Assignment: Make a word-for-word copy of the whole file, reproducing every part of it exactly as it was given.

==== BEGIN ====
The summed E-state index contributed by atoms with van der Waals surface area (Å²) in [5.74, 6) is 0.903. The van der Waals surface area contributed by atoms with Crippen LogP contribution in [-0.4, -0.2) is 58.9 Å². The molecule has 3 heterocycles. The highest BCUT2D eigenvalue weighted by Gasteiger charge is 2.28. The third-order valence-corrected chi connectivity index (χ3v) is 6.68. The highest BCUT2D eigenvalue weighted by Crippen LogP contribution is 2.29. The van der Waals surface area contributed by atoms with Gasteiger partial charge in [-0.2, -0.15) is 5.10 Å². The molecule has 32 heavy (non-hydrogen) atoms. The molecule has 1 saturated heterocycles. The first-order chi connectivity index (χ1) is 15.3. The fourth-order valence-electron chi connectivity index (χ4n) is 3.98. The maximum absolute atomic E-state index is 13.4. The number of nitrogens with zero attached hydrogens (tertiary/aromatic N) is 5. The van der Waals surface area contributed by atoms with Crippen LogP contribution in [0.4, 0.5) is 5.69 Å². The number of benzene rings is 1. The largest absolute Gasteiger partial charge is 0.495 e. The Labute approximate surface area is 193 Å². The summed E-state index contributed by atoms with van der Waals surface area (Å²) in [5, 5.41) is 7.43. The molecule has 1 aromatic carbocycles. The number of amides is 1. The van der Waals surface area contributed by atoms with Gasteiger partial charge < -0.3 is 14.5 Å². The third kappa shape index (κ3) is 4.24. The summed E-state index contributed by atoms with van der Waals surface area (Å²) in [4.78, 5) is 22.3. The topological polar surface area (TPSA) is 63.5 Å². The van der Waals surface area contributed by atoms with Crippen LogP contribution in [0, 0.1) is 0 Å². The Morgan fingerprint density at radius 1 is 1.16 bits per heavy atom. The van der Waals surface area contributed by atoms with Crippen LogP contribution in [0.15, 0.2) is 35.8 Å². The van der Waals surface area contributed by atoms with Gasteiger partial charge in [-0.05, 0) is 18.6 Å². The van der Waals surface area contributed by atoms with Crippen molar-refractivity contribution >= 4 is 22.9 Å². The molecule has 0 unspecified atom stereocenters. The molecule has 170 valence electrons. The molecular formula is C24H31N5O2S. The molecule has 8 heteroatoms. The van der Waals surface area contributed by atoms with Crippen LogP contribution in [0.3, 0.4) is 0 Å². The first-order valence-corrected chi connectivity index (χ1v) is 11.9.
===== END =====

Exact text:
The summed E-state index contributed by atoms with van der Waals surface area (Å²) in [5.74, 6) is 0.903. The van der Waals surface area contributed by atoms with Crippen LogP contribution in [-0.4, -0.2) is 58.9 Å². The molecule has 3 heterocycles. The highest BCUT2D eigenvalue weighted by Gasteiger charge is 2.28. The third-order valence-corrected chi connectivity index (χ3v) is 6.68. The highest BCUT2D eigenvalue weighted by Crippen LogP contribution is 2.29. The van der Waals surface area contributed by atoms with Gasteiger partial charge in [-0.2, -0.15) is 5.10 Å². The molecule has 32 heavy (non-hydrogen) atoms. The molecule has 1 saturated heterocycles. The first-order chi connectivity index (χ1) is 15.3. The fourth-order valence-electron chi connectivity index (χ4n) is 3.98. The maximum absolute atomic E-state index is 13.4. The number of nitrogens with zero attached hydrogens (tertiary/aromatic N) is 5. The van der Waals surface area contributed by atoms with Crippen LogP contribution in [0.4, 0.5) is 5.69 Å². The number of benzene rings is 1. The largest absolute Gasteiger partial charge is 0.495 e. The Labute approximate surface area is 193 Å². The summed E-state index contributed by atoms with van der Waals surface area (Å²) in [5, 5.41) is 7.43. The molecule has 1 aromatic carbocycles. The number of amides is 1. The van der Waals surface area contributed by atoms with Gasteiger partial charge < -0.3 is 14.5 Å². The third kappa shape index (κ3) is 4.24. The summed E-state index contributed by atoms with van der Waals surface area (Å²) in [4.78, 5) is 22.3. The topological polar surface area (TPSA) is 63.5 Å². The van der Waals surface area contributed by atoms with Crippen LogP contribution in [0, 0.1) is 0 Å². The Morgan fingerprint density at radius 1 is 1.16 bits per heavy atom. The van der Waals surface area contributed by atoms with Crippen LogP contribution in [0.15, 0.2) is 35.8 Å². The van der Waals surface area contributed by atoms with Gasteiger partial charge in [-0.05, 0) is 18.6 Å². The van der Waals surface area contributed by atoms with Crippen molar-refractivity contribution >= 4 is 22.9 Å². The molecule has 0 unspecified atom stereocenters. The molecule has 170 valence electrons. The molecular formula is C24H31N5O2S. The molecule has 8 heteroatoms. The van der Waals surface area contributed by atoms with Crippen LogP contribution in [0.3, 0.4) is 0 Å². The first-order valence-corrected chi connectivity index (χ1v) is 11.9.